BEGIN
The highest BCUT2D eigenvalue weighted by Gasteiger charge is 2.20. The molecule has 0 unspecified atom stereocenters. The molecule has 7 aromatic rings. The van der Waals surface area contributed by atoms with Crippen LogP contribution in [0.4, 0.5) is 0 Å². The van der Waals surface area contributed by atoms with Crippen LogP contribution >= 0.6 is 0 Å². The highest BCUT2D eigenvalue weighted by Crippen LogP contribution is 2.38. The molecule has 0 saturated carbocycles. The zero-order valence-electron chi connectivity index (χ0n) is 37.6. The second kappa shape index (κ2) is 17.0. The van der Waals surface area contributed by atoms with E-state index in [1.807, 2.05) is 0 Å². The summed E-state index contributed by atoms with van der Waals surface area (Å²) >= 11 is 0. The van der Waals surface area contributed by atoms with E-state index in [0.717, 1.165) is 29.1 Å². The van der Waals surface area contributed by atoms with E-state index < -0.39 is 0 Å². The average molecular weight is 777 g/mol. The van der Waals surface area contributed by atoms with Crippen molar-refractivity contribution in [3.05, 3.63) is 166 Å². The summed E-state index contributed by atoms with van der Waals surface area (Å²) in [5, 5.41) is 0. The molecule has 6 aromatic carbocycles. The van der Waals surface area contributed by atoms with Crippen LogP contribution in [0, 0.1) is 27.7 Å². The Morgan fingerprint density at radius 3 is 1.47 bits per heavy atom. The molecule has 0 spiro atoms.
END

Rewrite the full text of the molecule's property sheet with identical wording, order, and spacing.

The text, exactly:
The highest BCUT2D eigenvalue weighted by Gasteiger charge is 2.20. The molecule has 0 unspecified atom stereocenters. The molecule has 7 aromatic rings. The van der Waals surface area contributed by atoms with Crippen LogP contribution in [0.4, 0.5) is 0 Å². The van der Waals surface area contributed by atoms with Crippen LogP contribution >= 0.6 is 0 Å². The highest BCUT2D eigenvalue weighted by Crippen LogP contribution is 2.38. The molecule has 0 saturated carbocycles. The zero-order valence-electron chi connectivity index (χ0n) is 37.6. The second kappa shape index (κ2) is 17.0. The van der Waals surface area contributed by atoms with E-state index in [1.807, 2.05) is 0 Å². The summed E-state index contributed by atoms with van der Waals surface area (Å²) >= 11 is 0. The van der Waals surface area contributed by atoms with E-state index in [0.717, 1.165) is 29.1 Å². The van der Waals surface area contributed by atoms with E-state index < -0.39 is 0 Å². The average molecular weight is 777 g/mol. The van der Waals surface area contributed by atoms with Crippen molar-refractivity contribution in [3.05, 3.63) is 166 Å². The summed E-state index contributed by atoms with van der Waals surface area (Å²) in [5, 5.41) is 0. The molecule has 6 aromatic carbocycles. The van der Waals surface area contributed by atoms with Crippen LogP contribution in [0, 0.1) is 27.7 Å². The Morgan fingerprint density at radius 3 is 1.47 bits per heavy atom. The molecule has 0 spiro atoms.